But horizon (30) is larger than window width (20), or window width is meant to be something else in this context? I got it to work only if window_size in MultivariateSeries2WindowExamples was larger than horizon in WindowExamples2ModelingData.

4)I found only one way to get those 30 predictions (and I think it is not the right one) - added 30 new examples (date,month,day,blank visit) into example set, applied same preprocessing steps as I applied by creating the model, apllied the model and got new attribute prediction(label). But it seemed, that values of this attribute were shifted by 30 rows - e.g prediction for 1.1. was in fact prediction for 31.1. Is there any operator, which can shift the values horizon steps, so that I can easily compare real and predicted values?

Thanks in advance,
Dusan

Answers

  • Options
    haddockhaddock Member Posts: 849 Maven
    Hi there Dusankat,

    Firstly, welcome to this corner of the lunatic asylum, where we get mesmerised by patterns, and imagine the significance they may have. Now, down to biz...

    It seems to me that there are two areas that you might want to re-visit, namely the SVM learning parameters and the horizon question. On the former there is quite an amount of literature suggesting that results are sensitive to values for C, gamma, and I think epsilon in your case, so you could make a parameter tweaker check out the combos and see whether that improves things. On the latter, the question of the horizon, it is important to understand the jargon. Let me explain..

    As you have it each validation uses the last 120 examples to make a model, which it tests on a period that starts after a gap of 30 examples, and continues for 60 examples. So the first validation happens at example 120, on examples 150-209, as this alteration shows...
    <operator name="Root" class="Process" expanded="yes">
       <operator name="CSVExampleSource" class="CSVExampleSource" activated="no">
           <parameter key="filename" value="C:\Users\Excalibur\Desktop\hall1.csv"/>
           <parameter key="id_column" value="1"/>
       </operator>
       <operator name="MultivariateSeries2WindowExamples" class="MultivariateSeries2WindowExamples" activated="no">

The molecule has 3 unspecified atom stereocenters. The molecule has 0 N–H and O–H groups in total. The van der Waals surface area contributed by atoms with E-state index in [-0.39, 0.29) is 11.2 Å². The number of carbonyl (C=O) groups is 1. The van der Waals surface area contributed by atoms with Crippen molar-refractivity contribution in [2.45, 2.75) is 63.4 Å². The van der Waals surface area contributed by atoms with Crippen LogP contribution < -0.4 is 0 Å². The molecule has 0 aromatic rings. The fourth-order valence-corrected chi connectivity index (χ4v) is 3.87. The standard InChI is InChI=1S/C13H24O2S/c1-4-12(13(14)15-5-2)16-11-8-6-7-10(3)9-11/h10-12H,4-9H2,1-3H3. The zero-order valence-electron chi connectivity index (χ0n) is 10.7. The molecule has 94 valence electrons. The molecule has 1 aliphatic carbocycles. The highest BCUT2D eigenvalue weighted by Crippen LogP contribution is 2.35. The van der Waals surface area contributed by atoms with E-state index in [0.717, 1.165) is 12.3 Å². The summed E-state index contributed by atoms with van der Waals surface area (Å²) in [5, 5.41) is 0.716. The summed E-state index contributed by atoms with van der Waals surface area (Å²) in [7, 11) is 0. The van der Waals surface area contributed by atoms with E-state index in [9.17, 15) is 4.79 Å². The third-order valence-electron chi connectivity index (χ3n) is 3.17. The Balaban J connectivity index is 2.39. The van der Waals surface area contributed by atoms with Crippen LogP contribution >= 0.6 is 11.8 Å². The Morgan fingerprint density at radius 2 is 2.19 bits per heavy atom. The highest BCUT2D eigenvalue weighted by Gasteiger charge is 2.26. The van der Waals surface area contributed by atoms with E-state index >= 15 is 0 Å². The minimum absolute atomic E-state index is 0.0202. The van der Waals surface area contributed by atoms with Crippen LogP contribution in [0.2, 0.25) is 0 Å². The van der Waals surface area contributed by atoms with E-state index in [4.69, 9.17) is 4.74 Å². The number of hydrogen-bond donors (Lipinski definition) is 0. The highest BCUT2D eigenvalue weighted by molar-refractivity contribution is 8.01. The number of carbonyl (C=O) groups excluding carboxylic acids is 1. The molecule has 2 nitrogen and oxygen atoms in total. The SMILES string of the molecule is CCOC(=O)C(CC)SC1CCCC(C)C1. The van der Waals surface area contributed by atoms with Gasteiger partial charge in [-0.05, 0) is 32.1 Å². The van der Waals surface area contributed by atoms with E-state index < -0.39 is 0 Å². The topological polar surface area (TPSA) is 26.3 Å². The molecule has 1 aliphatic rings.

<parameter key="horizon" value="30"/>
           <parameter key="window_size" value="20"/>
           <parameter key="label_attribute" value="visit"/>
       </operator>
       <operator name="ExampleSetGenerator" class="ExampleSetGenerator">
           <parameter key="target_function" value="random"/>
           <parameter key="number_examples" value="210"/>
       </operator>
       <operator name="IdTagging" class="IdTagging">
       </operator>
       <operator name="SlidingWindowValidation" class="SlidingWindowValidation" expanded="yes">
           <parameter key="create_complete_model" value="true"/>
           <parameter key="training_window_width" value="120"/>
           <parameter key="training_window_step_size" value="1"/>
           <parameter key="test_window_width" value="60"/>
           <parameter key="horizon" value="30"/>
           <operator name="LibSVMLearner" class="LibSVMLearner">
               <parameter key="svm_type" value="epsilon-SVR"/>
               <parameter key="gamma" value="0.0010"/>
               <parameter key="C" value="10.0"/>
               <list key="class_weights">
               </list>
           </operator>
           <operator name="OperatorChain" class="OperatorChain" expanded="yes">
               <operator name="ModelApplier" class="ModelApplier">
                   <list key="application_parameters">
                   </list>
               </operator>
               <operator name="ForecastingPerformance" class="ForecastingPerformance">
                   <parameter key="horizon" value="30"/>
                   <parameter key="keep_example_set" value="true"/>
                   <parameter key="prediction_trend_accuracy" value="true"/>
               </operator>
               <operator name="ProcessLog" class="ProcessLog" breakpoints="after">
                   <list key="log">